The real question, of course, is not whether CAFI has solved everything, but whether CAFI’s engagement has had – and is likely to have – a positive impact. The ultimate judgment will only be evident a long time from now, but at present two indicators stand out:
First, as part of the Letter of Intent with CAFI, DRC has committed to completing the process of cancelling any and all logging concessions not in compliance with existing regulations by no later than January 1, 2019. Given the governance challenges of DRC, this is an ambitious and important commitment. While RFUK and others would surely argue that should happen immediately, the political reality is different and it seems clear that this commitment would not have happened without CAFI’s and Norway’s engagement.
After Greenpeace identified two illegally granted forest concessions in DRC this winter, CAFI acted swiftly, denying any disbursements of funding before the revoking of these concessions. To its credit, the DRC government immediately denounced the concessions and they were formally revoked last week. The DRC government additionally discovered three illegal concessions through internal procedures, and these were also revoked. This would unlikely have happened without CAFI’s and Norway’s engagement.
A comprehensive effort is needed
It would be ideal if the banning of commercial logging was sufficient to save DRC’s forests. However, according to the Center for International Forestry Research (CIFOR), an estimated 90% of all logging occurs illegally in the informal sector outside of the logging concessions. Most is absorbed by a growing domestic market. Our approach must entail a response to the following: How can DRC, a poor nation abundant with natural resources, meet its growing demand for timber, food and charcoal in a sustainable manner, short of importing expensive wood from Europe? A solution must be comprehensive and include efforts against illegal logging while simultaneously promoting sustainable forestry. The project will therefore include piloting of interesting community forestry approaches favoured by NGOs. It will also include – under very strict conditions laid out in the LoI – approaches to keep the deforestation impacts of DRC’s commercial logging sector low.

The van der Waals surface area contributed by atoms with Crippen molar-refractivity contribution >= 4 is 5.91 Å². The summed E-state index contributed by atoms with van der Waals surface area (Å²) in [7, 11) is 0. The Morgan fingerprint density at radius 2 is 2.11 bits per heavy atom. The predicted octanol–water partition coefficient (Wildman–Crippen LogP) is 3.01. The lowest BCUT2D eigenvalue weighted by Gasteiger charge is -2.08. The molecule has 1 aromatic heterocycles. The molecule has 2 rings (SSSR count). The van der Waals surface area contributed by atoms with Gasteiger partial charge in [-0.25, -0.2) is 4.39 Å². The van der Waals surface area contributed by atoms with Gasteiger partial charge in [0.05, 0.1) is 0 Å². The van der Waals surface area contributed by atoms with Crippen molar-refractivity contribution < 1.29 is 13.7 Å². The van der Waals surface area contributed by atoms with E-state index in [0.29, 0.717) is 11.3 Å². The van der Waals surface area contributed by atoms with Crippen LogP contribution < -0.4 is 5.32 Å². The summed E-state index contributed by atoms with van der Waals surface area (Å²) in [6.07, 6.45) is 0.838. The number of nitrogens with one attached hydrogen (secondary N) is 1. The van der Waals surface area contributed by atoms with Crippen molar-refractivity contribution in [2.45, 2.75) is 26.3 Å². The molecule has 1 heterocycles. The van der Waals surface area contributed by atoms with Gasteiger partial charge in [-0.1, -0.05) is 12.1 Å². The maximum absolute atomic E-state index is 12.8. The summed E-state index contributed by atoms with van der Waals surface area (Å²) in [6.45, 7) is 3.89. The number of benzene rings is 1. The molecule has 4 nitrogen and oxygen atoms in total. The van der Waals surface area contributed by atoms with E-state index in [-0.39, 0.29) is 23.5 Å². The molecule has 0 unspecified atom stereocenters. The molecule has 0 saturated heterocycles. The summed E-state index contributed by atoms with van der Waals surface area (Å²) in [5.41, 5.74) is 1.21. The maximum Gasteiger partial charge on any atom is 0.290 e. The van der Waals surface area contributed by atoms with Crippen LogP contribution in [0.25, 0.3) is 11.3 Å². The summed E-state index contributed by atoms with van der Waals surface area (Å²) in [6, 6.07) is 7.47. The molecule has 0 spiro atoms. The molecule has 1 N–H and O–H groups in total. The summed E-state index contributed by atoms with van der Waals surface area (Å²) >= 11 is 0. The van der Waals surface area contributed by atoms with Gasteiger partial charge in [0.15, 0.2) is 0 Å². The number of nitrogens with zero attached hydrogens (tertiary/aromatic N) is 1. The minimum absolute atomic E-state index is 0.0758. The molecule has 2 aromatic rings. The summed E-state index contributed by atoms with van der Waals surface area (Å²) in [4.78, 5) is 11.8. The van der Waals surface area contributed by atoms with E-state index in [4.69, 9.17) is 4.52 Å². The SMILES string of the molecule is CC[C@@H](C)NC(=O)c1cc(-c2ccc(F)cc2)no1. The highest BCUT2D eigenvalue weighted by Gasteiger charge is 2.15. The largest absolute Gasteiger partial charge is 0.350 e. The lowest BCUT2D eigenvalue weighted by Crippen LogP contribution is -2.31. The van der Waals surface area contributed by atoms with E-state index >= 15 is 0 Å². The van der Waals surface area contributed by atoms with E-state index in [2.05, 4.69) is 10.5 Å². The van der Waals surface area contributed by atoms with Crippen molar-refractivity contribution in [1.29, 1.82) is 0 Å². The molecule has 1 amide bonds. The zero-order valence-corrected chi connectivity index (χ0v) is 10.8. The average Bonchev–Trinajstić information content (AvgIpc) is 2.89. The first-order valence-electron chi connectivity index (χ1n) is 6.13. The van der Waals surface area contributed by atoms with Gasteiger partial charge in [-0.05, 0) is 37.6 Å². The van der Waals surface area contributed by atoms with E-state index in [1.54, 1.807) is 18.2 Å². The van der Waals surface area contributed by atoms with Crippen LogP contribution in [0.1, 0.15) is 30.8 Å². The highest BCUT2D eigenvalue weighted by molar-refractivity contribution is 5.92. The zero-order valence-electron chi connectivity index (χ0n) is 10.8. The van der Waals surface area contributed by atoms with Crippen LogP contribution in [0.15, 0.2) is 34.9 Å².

The current moratorium on logging concessions can only be lifted if – and when – relevant conditions in the Congolese law and the LoI are met. This will include progress on sustainable land use planning (supported through another CAFI project), and taking into account various development and climate objectives through a consultative process. The sequencing and quality of these activities is extremely important, and CAFI will accept no shortcuts. If DRC meets the requirements for lifting the logging moratorium, the government has committed to follow concrete procedures including strict respect of transparency and consultations through the signing of the LoI and its Forest Code.
Ample scope to contribute
RFUK fails to appreciate that the Government in DRC and its partners do not operate in a vacuum. Forest policy in the DRC has a long and brokered history, which has left numerous challenges to deal with. DRC and its partners will attempt solving them in a collaborative, respectful manner.
In this context, CAFI’s Letter of Intent with DRC represents a historical breakthrough for the country`s forest management. Together, we will move relentlessly in the direction set out by our Letter of Intent. The sum of measures must gradually bring deforestation and forest degradation under control.
The issue of how to deal with commercial logging is one out of numerous important and contentions ones. There is ample scope for RFUK and others to contribute with ideas and solutions.